Prince was pretty fierce when it came to his online image. He and his team would go to great lengths to make sure what got on the web was what he wanted to be there.
Nancy Baym, a researcher at Microsoft Research, remembers how far Prince and his team went to control his online presence.
"He was issuing take-down notices for photographs that fans had posted of tattoos of his face that they had on their body,” she recalls, “so people were posting photos of their own tattoos, their own body with his image and he would send take-down notices.”
His fans were reminded of this after his sudden death on Thursday. Many wanted to mourn the pop icon by streaming his music for free. But they had a hard time finding it.
Prince doesn't have an official station with a comprehensive list of his songs on YouTube or Vevo. Last summer, he said no to all streaming services except Tidal.
Baym believes that Prince simply wanted to keep control of his image and music.
“He clearly wanted to control every image of him that was circulating, every sound he made that was circulating, where things were, how they were presented,” she says.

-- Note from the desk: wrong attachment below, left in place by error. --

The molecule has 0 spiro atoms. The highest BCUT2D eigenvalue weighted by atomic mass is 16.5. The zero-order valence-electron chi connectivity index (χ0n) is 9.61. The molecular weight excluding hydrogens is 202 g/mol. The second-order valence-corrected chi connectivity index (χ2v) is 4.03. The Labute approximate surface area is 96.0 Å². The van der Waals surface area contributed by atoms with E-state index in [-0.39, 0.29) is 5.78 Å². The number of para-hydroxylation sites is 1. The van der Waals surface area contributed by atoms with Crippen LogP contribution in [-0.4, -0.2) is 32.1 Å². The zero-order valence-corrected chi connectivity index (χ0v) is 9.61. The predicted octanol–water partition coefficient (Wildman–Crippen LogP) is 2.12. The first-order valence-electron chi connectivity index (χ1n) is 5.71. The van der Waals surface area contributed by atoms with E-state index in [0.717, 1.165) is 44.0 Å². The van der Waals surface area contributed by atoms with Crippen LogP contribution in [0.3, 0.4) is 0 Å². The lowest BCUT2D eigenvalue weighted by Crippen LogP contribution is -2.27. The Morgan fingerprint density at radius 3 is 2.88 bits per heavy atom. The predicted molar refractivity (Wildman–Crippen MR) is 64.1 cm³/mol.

Yet, she adds, for all Prince's policing of his image and art, fans all over the globe continued to love him.
“Common wisdom would have you believe that if you [pull your music offline] you’re doomed," explains Baym. "But it didn’t seem to affect his popularity at all, which is a credit to the strength of his music and the power of his connection with the audience.”
Baym adds that what Prince did might have even contributed to his popularity.
"You could probably make a case that it helped make him even more mysterious and enigmatic in ways that had appeal," she says.
It's not clear yet how much Prince's team will be able to keep control of the pop star's online presence now that he has died.
But one thing is for sure: The fans who truly love him will find a way to hear his music.
A previous version of this story misspelled Nancy Baym's name.